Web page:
Leigh cheerleaders need funding to represent the UK

Leigh Cheerleaders
Image caption Last year The Leigh Gymnastics Club petitioned to keep the 108-year-old Marsh Gymnasium open

A gymnastics team from Greater Manchester that had its training gym closed down last year has been chosen to represent the UK at the European Cheerleading Championships.

The Leigh Gymnastics club should be sending 14 cheerleaders aged between eight and 12 to the competition in Slovenia in July.

But Jill Orrell, the club's coach, said: "If we don't raise £8,000 then we can't go and we will lose that opportunity."

The club is now holding a series of fundraising events, after battling against the closure of its 108-year-old gym.

In August 2010, despite 12 months of campaigning, the Marsh Gymnasium in Leigh was closed down and the club lost its bid for funding from the Heritage Lottery Fund.

'Tiny little building'

The gymnasium, which is being sold by the Wigan and Leigh College, was the first working gym in the UK and was left to the people of Leigh by the Marsh family.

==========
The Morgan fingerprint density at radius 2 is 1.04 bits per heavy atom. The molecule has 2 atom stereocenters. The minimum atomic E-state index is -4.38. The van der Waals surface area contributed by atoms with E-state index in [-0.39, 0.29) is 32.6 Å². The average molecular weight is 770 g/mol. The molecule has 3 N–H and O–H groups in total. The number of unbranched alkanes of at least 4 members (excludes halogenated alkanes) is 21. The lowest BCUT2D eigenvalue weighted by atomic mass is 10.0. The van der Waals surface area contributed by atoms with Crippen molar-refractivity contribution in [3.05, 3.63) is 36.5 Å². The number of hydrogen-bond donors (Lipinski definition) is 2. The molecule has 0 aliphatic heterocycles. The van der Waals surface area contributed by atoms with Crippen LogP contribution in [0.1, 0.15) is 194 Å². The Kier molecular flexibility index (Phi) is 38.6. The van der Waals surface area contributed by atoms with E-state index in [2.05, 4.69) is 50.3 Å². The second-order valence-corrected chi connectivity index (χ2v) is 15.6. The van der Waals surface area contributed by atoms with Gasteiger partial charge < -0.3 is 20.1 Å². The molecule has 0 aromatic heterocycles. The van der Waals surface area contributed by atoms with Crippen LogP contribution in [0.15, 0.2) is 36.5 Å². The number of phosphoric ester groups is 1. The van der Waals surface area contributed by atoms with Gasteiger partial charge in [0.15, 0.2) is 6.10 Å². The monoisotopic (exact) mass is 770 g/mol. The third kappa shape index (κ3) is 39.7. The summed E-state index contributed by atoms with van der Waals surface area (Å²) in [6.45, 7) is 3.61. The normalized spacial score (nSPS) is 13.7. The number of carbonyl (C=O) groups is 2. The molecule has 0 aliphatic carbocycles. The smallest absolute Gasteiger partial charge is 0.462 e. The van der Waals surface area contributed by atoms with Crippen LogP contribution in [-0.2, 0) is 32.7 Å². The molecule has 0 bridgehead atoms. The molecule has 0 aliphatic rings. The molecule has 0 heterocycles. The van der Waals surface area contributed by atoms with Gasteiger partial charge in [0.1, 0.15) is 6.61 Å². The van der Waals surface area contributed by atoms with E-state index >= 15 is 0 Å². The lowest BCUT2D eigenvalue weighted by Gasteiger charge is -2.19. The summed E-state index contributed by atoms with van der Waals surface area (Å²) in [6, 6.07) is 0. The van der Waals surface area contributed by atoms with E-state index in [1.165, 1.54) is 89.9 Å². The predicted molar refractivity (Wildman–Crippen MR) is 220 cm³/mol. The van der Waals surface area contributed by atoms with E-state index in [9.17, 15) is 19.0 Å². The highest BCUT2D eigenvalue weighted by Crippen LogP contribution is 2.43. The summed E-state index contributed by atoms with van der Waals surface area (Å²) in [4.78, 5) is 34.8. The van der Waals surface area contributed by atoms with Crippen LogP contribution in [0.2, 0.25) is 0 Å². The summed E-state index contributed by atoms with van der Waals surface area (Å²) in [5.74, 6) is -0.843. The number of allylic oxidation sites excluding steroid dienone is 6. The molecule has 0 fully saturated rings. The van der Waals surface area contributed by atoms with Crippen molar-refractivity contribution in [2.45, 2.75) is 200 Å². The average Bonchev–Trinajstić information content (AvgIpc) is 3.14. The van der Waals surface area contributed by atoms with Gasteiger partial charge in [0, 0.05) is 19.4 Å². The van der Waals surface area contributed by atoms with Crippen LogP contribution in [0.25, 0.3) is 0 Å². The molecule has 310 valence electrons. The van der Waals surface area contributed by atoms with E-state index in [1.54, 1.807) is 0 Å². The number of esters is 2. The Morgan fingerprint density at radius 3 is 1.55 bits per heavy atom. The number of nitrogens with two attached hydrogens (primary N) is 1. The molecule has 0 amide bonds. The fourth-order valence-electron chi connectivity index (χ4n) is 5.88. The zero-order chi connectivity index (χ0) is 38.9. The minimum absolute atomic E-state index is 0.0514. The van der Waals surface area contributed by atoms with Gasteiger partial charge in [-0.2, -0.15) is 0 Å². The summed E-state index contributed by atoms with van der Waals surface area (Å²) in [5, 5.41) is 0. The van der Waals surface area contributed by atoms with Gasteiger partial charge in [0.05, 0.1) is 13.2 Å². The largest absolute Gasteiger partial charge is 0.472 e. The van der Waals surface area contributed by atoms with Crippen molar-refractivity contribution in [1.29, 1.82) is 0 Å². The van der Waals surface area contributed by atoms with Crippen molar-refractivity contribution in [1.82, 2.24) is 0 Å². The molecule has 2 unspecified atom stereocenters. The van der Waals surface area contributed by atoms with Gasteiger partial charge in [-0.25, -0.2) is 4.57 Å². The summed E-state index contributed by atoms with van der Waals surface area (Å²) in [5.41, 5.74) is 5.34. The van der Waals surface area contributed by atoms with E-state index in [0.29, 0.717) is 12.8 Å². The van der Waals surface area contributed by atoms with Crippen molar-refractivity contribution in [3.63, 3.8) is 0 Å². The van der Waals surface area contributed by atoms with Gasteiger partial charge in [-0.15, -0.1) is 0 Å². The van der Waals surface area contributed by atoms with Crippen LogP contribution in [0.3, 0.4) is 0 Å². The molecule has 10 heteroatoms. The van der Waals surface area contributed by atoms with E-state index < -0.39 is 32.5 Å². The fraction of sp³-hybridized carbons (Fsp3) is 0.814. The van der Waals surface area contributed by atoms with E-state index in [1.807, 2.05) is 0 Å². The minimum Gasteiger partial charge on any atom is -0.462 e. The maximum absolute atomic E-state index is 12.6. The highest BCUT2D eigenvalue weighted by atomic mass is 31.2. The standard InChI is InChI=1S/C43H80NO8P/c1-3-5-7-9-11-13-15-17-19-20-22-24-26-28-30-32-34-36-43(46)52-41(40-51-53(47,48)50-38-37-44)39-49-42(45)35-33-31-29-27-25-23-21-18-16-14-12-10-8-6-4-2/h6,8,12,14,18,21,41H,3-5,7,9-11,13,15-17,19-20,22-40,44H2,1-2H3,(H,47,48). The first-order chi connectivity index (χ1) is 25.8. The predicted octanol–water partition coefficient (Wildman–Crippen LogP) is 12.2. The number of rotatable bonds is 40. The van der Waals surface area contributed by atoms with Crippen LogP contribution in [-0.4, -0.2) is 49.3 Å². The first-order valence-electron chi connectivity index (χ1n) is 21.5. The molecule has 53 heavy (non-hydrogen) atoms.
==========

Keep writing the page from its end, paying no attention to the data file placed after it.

Ms Orrell said: "We were then moved into a tiny little building and we trained there for six months.

"It was so disappointing, we could only fit in three mats wall-to-wall but for competitions you need nine."

A spokesperson from Wigan and Leigh College said: "We did all that we could to accommodate the club."

For the past four weeks the gymnastics club has moved its training sessions to Westleigh High School.

The young gymnasts were approached by the UKCA (UK Cheerleading Association) to represent the UK after they competed in the Club National Cheerleading Championships in March.

Ms Orrell said: "We didn't have much hope in winning because of the building we were training in."

One of the club's cheerleaders, Shannon, said: "We do gymnastics so it's quite easy for us to do cheerleading, but we are training really hard.

"It would be really devastating if we couldn't go because we have worked so hard."

Ms Orrell added: "This is a good news story and I don't want it to end up as a bad news story."

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